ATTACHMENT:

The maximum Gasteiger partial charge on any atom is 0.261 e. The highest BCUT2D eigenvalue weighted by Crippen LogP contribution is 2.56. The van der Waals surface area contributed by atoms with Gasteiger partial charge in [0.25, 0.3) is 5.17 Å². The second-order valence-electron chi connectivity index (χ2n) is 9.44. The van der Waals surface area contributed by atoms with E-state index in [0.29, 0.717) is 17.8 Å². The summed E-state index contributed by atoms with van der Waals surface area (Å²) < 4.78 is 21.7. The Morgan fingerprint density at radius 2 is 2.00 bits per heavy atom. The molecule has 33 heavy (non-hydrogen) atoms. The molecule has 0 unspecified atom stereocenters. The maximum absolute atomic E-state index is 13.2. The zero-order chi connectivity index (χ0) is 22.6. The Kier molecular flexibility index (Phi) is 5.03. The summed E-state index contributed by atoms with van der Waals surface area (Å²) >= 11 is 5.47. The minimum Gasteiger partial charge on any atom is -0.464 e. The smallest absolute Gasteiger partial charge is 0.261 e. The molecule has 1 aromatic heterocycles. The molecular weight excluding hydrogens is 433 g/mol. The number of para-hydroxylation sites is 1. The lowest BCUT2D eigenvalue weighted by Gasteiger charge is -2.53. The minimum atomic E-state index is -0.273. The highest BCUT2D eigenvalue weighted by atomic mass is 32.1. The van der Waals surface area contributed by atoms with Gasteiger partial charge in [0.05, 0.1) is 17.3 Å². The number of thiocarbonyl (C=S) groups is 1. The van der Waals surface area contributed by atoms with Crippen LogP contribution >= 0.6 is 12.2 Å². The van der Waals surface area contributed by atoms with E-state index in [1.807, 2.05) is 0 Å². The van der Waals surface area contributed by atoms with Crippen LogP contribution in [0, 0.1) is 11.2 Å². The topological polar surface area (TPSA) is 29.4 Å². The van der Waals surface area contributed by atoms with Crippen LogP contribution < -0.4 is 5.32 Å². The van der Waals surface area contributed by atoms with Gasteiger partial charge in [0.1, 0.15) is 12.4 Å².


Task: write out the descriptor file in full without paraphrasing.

The maximum Gasteiger partial charge on any atom is 0.261 e. The highest BCUT2D eigenvalue weighted by Crippen LogP contribution is 2.56. The van der Waals surface area contributed by atoms with Gasteiger partial charge in [0.25, 0.3) is 5.17 Å². The second-order valence-electron chi connectivity index (χ2n) is 9.44. The van der Waals surface area contributed by atoms with E-state index in [0.29, 0.717) is 17.8 Å². The summed E-state index contributed by atoms with van der Waals surface area (Å²) < 4.78 is 21.7. The Morgan fingerprint density at radius 2 is 2.00 bits per heavy atom. The molecule has 33 heavy (non-hydrogen) atoms. The molecule has 0 unspecified atom stereocenters. The maximum absolute atomic E-state index is 13.2. The zero-order chi connectivity index (χ0) is 22.6. The Kier molecular flexibility index (Phi) is 5.03. The summed E-state index contributed by atoms with van der Waals surface area (Å²) >= 11 is 5.47. The minimum Gasteiger partial charge on any atom is -0.464 e. The smallest absolute Gasteiger partial charge is 0.261 e. The molecule has 1 aromatic heterocycles. The molecular weight excluding hydrogens is 433 g/mol. The number of para-hydroxylation sites is 1. The lowest BCUT2D eigenvalue weighted by Gasteiger charge is -2.53. The minimum atomic E-state index is -0.273. The highest BCUT2D eigenvalue weighted by atomic mass is 32.1. The van der Waals surface area contributed by atoms with Gasteiger partial charge in [0.05, 0.1) is 17.3 Å². The number of thiocarbonyl (C=S) groups is 1. The van der Waals surface area contributed by atoms with Crippen LogP contribution >= 0.6 is 12.2 Å². The van der Waals surface area contributed by atoms with E-state index in [1.807, 2.05) is 0 Å². The van der Waals surface area contributed by atoms with Crippen LogP contribution in [0, 0.1) is 11.2 Å². The topological polar surface area (TPSA) is 29.4 Å². The van der Waals surface area contributed by atoms with Crippen LogP contribution < -0.4 is 5.32 Å². The van der Waals surface area contributed by atoms with Gasteiger partial charge in [0.1, 0.15) is 12.4 Å².